In response to a terrorist attack by Hamas on October 7, Israel has imposed a siege on Gaza and launched thousands of airstrikes that have left around 8,000 people dead in three weeks. With the exception of Turkmenistan, Central Asian governments quickly issued statements condemning the violence and calling for a swift resolution of the conflict.
How salient has the war been for average people in Central Asia? How is the Israel-Hamas war being covered by local news outlets and discussed on social media?
The most grassroots action has taken place in Kyrgyzstan, where about 100 people gathered in Bishkek for a rally in support of Palestine on October 21. Attendees carried signs with the Palestinian flag and messages like “Stop war,” “Stop terrorism,” and “Free Palestine” written in English. Another rally was organized the next weekend, and the event on October 28 drew an estimated crowd of 700-1,000 people.
Organizers of the October 28 rally are related to Kyrgyz politician Tursunbai Bakir uulu, who made headlines in August 2014 when he ripped up an Israeli flag in protest of Israel military operations in Gaza that summer. Bakir uulu recently appeared on a podcast hosted by Nurseyit Anarkulov to discuss the history of the conflict.
In the interview, which was posted on October 22, Bakir uulu draws on many conspiratorial tropes to talk about the founding of the Israeli state and the stakes of the information war. “I’m not an anti-Semite, I’m just stating historical facts,” Bakir uulu claimed. “In all these European international scandals and wars, Jews are involved.”
Bakir uulu drew some interesting parallels between what’s happening in Palestine, how the media covered recent violence between Kyrgyzstan and Tajikistan, and an episode in 1999 when militants from the Islamic Movement of Uzbekistan took several hostages in Batken, a region in southern Kyrgyzstan. He spoke to the importance of providing Palestinians with charitable assistance and mentioned the October 28 rally.
The YouTube video of the podcast has been viewed 109,000 times in nine days, with some 1,500 comments laden with Palestinian flag emojis and messages of peace from citizens of Kyrgyzstan, Kazakhstan, and Tajikistan. The public comments do not echo Bakir uulu’s controversial commentary on Israel or Jews, instead focusing on supporting Palestinians. The podcast has gotten a lot of attention on other social media platforms as well, with a short clip circulating on TikTok getting 540,000 views and 21,000 likes on Instagram.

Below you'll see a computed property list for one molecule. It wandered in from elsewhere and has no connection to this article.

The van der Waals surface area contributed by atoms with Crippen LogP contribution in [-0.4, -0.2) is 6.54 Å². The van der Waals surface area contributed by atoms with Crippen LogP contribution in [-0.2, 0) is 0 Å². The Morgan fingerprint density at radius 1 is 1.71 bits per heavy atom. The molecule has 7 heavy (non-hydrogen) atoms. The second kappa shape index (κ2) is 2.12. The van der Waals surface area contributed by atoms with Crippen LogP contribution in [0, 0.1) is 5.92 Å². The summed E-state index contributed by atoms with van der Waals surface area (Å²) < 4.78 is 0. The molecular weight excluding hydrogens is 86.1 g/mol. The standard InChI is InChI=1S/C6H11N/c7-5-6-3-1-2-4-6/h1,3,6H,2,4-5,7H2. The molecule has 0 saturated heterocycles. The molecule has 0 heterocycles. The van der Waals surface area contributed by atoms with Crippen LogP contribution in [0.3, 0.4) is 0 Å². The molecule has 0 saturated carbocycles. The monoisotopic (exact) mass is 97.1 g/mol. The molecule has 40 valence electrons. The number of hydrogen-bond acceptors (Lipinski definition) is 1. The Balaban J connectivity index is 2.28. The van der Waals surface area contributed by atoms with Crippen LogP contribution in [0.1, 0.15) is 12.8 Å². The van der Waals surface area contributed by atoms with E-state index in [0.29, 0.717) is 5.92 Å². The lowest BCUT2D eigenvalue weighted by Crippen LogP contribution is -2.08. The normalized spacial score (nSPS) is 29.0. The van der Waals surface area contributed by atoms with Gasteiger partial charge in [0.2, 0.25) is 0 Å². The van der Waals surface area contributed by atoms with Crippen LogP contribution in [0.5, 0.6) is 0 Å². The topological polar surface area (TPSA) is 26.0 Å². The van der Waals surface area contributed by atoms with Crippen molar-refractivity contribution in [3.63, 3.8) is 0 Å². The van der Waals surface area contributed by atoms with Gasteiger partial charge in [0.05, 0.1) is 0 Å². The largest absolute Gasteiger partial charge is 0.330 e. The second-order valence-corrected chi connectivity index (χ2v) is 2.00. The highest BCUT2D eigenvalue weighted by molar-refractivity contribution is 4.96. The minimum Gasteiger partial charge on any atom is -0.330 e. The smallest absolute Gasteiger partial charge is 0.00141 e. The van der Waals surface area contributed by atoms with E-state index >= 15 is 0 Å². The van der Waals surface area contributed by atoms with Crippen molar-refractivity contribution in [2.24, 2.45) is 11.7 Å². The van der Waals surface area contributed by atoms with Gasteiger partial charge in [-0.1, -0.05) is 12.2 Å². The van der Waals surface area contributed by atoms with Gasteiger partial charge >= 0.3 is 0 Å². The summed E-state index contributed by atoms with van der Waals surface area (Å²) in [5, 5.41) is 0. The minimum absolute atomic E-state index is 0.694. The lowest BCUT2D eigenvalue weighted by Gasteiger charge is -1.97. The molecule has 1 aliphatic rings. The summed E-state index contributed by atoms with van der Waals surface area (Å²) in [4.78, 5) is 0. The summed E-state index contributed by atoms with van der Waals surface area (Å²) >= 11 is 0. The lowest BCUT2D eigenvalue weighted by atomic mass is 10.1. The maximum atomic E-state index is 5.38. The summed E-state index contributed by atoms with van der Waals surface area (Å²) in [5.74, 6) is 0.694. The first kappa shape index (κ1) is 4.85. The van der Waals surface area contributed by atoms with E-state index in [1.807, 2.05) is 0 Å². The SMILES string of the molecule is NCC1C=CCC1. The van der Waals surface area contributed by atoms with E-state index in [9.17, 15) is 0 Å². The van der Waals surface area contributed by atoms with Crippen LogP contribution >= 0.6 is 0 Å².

It’s difficult to deduce the nature of public opinion on Israel-Palestine just from view counts and emojis, though.
Efforts are underway in Kyrgyzstan to examine how people are thinking about the war in a more systematic way. Kaktus reported that a research center affiliated with Bishkek Humanitarian University conducted a nationwide survey of attitudes about Israel’s war with Hamas. Forty-eight percent of the 818 respondents reported that they “completely support Palestine,” compared to only 1.2 percent of respondents who expressed that level of support for Israel. Almost 9 percent said they support Palestine, but they condemn terrorist attacks. Some 21 percent of respondents found it hard to answer the question or said they did not know enough to express an opinion.
In Kazakhstan, the only instance of protest that has shown up in local media is a single-person picket on October 19. A young woman wearing a Palestinian flag and keffiyeh scarf cut up her Starbucks Gold Card in protest of the company’s move to sue its labor union over a message of support for Palestinians.
In Tashkent, there had been plans for a peaceful demonstration in support of Palestinians on October 29. Gazeta.uz reported that the demonstration was advertised on social media with captions “Shoulder to shoulder with Palestine” and “15 days don’t scare me,” the latter a reference to the punishment for those found guilty of holding an unsanctioned public event in the country. Gazeta.uz estimated that about 100 people showed up and were met by law enforcement agents who detained some attendees for questioning.
Uzbek-language media platforms have been covering events in Palestine closely. Kun.uz, the most-visited website in Uzbekistan, has been publishing videos that explain the dynamics of the Israel-Hamas war and discuss the conflict’s geopolitical and economic implications. These videos have racked up hundreds of thousands of views in just four or five days.
Islamic social media accounts have also been posting actively. For example, an Uzbek-language YouTube channel called MADINA STUDIO TV posted four videos about Palestine in the last two weeks that have been viewed a total of 2.8 million times.
The progressive-leaning accounts from Kazakhstan and Kyrgyzstan that have previously gone viral with memes and carousel-style visuals that explain controversial political issues have not been churning out much content. While researchers have warned about the dangers of social media as a tool for extremist organizing, it is important not to overlook the ways that Muslim civil society uses the internet to disseminate religious values. This understudied corner of the internet stands to help make sense of how Central Asians view the war in Gaza.